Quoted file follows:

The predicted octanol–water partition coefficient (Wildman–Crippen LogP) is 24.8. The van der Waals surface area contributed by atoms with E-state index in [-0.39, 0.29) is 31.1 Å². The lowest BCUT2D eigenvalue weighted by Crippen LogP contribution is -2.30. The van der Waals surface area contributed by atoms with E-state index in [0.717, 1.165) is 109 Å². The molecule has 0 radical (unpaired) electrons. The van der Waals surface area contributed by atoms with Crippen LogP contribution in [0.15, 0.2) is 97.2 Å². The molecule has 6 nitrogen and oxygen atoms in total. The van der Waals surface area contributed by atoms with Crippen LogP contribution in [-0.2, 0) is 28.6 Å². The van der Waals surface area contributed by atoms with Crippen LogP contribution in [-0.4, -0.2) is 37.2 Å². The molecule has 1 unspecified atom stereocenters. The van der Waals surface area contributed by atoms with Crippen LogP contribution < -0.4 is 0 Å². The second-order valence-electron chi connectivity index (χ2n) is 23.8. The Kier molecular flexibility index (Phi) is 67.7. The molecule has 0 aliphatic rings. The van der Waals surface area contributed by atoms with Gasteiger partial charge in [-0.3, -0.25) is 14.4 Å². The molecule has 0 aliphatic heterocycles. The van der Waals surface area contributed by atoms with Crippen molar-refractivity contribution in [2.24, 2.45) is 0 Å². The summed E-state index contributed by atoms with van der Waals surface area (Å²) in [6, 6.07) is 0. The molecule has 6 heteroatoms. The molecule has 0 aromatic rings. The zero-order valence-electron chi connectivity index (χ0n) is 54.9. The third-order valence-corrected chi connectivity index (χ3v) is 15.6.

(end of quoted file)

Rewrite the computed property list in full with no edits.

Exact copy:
The predicted octanol–water partition coefficient (Wildman–Crippen LogP) is 24.8. The van der Waals surface area contributed by atoms with E-state index in [-0.39, 0.29) is 31.1 Å². The lowest BCUT2D eigenvalue weighted by Crippen LogP contribution is -2.30. The van der Waals surface area contributed by atoms with E-state index in [0.717, 1.165) is 109 Å². The molecule has 0 radical (unpaired) electrons. The van der Waals surface area contributed by atoms with Crippen LogP contribution in [0.15, 0.2) is 97.2 Å². The molecule has 6 nitrogen and oxygen atoms in total. The van der Waals surface area contributed by atoms with Crippen LogP contribution in [-0.2, 0) is 28.6 Å². The van der Waals surface area contributed by atoms with Crippen LogP contribution in [-0.4, -0.2) is 37.2 Å². The molecule has 1 unspecified atom stereocenters. The van der Waals surface area contributed by atoms with Crippen LogP contribution < -0.4 is 0 Å². The second-order valence-electron chi connectivity index (χ2n) is 23.8. The Kier molecular flexibility index (Phi) is 67.7. The molecule has 0 aliphatic rings. The van der Waals surface area contributed by atoms with Gasteiger partial charge in [-0.3, -0.25) is 14.4 Å². The molecule has 0 aliphatic heterocycles. The van der Waals surface area contributed by atoms with Crippen molar-refractivity contribution in [2.24, 2.45) is 0 Å². The summed E-state index contributed by atoms with van der Waals surface area (Å²) in [6, 6.07) is 0. The molecule has 6 heteroatoms. The molecule has 0 aromatic rings. The zero-order valence-electron chi connectivity index (χ0n) is 54.9. The third-order valence-corrected chi connectivity index (χ3v) is 15.6.